Mobility is a good thing. As mobility increases, so does our standard of living. Mobility expands job opportunities, enriches our personal life, and boosts prosperity. For nations, mobility expands trade, creates wealth, and makes countries more competitive. Mobility even helps us live longer. For hundreds of years, life expectancies hovered around 40 years. During the 1800s they began to shoot up when road transport improved. Today life expectancies in many advanced societies approach 80 years thanks to improved mobility in transportation, communications, and network computing.
How can we use structured innovation to create more of it? How can we make the products and services we use every day more mobile? For this month’s LAB, we will use the Division Template. We begin by listing the product’s (or service’s) internal components. Then we divide one or more of the components in one of three ways:
- Functional (divide along functional roles)
- Physical (cut the product or component on any physical aspect)
- Preserving (each part preserves the characteristics of the whole)
Using Function Follows Form, we envision potential benefits of the new form and other ways to adapt the form to make it more useful. The trick is to use each type of Division with the specific intent of increasing a person’s mobility. Each type of Division results in a different type of mobility. Here is how.
To use Functional Division, we start by listing the functions alongside the component list. In some cases, multiple components may be needed to perform one function. We imagine the function “carved” out of the total system. Then we “mobilize” it. We create access to the function away from the original product. Cellphones are perhaps the best example of that. Cellphones give us access to telephone communications away from the home or office. Mobile banking is another example. Take a look at the apps on your iPhone and you will see many examples of Functional Division. My favorite is Chord Play, and app to play guitar chords while…mobile. But notice the app itself is not a mobile guitar. Rather, just the function of playing chords has been mobilized.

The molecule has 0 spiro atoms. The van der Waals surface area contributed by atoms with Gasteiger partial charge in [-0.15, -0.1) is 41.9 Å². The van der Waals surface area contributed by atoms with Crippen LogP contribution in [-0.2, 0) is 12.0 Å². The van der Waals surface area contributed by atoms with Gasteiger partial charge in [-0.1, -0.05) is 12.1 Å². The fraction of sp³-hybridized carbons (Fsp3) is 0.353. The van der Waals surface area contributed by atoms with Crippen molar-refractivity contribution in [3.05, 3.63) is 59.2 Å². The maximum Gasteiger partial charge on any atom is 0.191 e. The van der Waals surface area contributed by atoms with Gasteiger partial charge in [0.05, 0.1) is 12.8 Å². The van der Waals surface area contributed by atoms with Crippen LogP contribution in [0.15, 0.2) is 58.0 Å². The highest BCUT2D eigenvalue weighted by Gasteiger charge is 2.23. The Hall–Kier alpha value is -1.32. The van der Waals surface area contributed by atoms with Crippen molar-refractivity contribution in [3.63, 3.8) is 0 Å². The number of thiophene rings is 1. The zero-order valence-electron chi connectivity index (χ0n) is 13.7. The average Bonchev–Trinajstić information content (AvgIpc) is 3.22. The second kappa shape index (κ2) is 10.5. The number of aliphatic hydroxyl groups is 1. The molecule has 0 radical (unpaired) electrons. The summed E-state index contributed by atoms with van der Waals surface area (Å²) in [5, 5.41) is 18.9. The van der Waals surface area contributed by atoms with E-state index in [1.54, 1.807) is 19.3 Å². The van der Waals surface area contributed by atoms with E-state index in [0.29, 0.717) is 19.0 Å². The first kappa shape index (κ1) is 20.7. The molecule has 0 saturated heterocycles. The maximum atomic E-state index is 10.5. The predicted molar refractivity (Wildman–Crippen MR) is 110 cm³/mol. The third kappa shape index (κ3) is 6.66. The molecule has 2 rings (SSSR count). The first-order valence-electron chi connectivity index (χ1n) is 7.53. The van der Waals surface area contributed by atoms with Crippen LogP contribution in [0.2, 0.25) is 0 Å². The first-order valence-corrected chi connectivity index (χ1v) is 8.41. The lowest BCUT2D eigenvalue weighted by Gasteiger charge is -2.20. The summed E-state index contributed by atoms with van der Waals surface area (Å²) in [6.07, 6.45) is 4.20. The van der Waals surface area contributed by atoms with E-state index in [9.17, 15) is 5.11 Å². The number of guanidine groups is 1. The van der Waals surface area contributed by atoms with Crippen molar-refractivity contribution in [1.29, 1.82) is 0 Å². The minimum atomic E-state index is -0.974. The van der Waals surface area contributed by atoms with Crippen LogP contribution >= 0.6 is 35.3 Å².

With Physical Division, we don’t just imagine carving out a component or its function. We actually cut something out along any physical dimension. For this exercise, I prefer to physically cut the function out of the original unit in a way that it can be taken with me in mobile fashion, but then returned back to the main unit at some point. Here is an example of such a product. It is from the Stout Tool Corporation. The STX-50 is a one-handed, cordless band saw. It is a mobile cutter. But snap it into place in the STX-50 Cutting Station and it becomes a traditional tabletop band saw. This product was invented by taking the core function of the original product (cutting) and making it mobile. Let’s look at another example: how would we make a mobile refrigerator using Physical Division? We would have a refrigerator that would allow you to remove a compartment and take it with you. Imagine having a portable beverage container or freezer unit that lifts out of the refrigerator, allows you to keep things cool while away, then is reattached back inside the main refrigerator. I like this approach to Division because it tends to create the most novel mobile applications.
A traditional way to make something mobile is to create a smaller version of the original. We make it portable. Many products fit into this category…portable chair, portable printer, portable music, portable disk drive. Without realizing it, we are using the Division Template. A six-pack of Coke Cola is a divided two litre bottle of Coke into smaller units that preserve the characteristics of the original. Going back to our refrigerator example, a small, portable cooler is a refrigerator that has been made mobile. Notice how this differs from the other refrigerator example above. In that example, we divided out an actual part of the main unit. Here, we just made a smaller main unit. This is perhaps the easiest method for creating mobile products.
Drew Boyd is Director of Marketing Mastery for Johnson & Johnson (Ethicon Endo-Surgery division). He is also Visiting Assistant Professor of Marketing and Innovation at the University of Cincinnati and Executive Director of the MS-Marketing program. Follow him at www.innovationinpractice.com and at http://twitter.com/drewboyd